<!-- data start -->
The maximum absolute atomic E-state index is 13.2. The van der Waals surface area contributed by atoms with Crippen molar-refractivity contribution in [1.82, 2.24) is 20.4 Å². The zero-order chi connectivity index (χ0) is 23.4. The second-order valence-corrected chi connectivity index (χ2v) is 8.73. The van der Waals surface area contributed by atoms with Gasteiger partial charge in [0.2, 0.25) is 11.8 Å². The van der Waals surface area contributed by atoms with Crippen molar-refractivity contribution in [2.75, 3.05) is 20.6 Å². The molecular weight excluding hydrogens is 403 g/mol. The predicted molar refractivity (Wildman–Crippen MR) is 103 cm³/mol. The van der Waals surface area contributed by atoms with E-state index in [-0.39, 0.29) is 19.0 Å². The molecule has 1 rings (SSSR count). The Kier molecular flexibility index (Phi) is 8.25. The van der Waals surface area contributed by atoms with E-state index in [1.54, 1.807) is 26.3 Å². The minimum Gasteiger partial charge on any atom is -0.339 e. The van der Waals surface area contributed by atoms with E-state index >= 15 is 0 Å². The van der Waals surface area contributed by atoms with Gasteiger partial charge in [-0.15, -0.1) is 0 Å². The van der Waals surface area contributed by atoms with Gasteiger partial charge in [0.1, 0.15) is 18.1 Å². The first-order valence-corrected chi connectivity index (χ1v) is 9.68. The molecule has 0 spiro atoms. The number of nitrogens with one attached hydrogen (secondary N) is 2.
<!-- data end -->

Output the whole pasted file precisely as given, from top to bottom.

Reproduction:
The maximum absolute atomic E-state index is 13.2. The van der Waals surface area contributed by atoms with Crippen molar-refractivity contribution in [1.82, 2.24) is 20.4 Å². The zero-order chi connectivity index (χ0) is 23.4. The second-order valence-corrected chi connectivity index (χ2v) is 8.73. The van der Waals surface area contributed by atoms with Gasteiger partial charge in [0.2, 0.25) is 11.8 Å². The van der Waals surface area contributed by atoms with Crippen molar-refractivity contribution in [2.75, 3.05) is 20.6 Å². The molecular weight excluding hydrogens is 403 g/mol. The predicted molar refractivity (Wildman–Crippen MR) is 103 cm³/mol. The van der Waals surface area contributed by atoms with E-state index in [-0.39, 0.29) is 19.0 Å². The molecule has 1 rings (SSSR count). The Kier molecular flexibility index (Phi) is 8.25. The van der Waals surface area contributed by atoms with E-state index in [1.54, 1.807) is 26.3 Å². The minimum Gasteiger partial charge on any atom is -0.339 e. The van der Waals surface area contributed by atoms with E-state index >= 15 is 0 Å². The van der Waals surface area contributed by atoms with Gasteiger partial charge in [-0.15, -0.1) is 0 Å². The van der Waals surface area contributed by atoms with Gasteiger partial charge in [0.1, 0.15) is 18.1 Å². The first-order valence-corrected chi connectivity index (χ1v) is 9.68. The molecule has 0 spiro atoms. The number of nitrogens with one attached hydrogen (secondary N) is 2.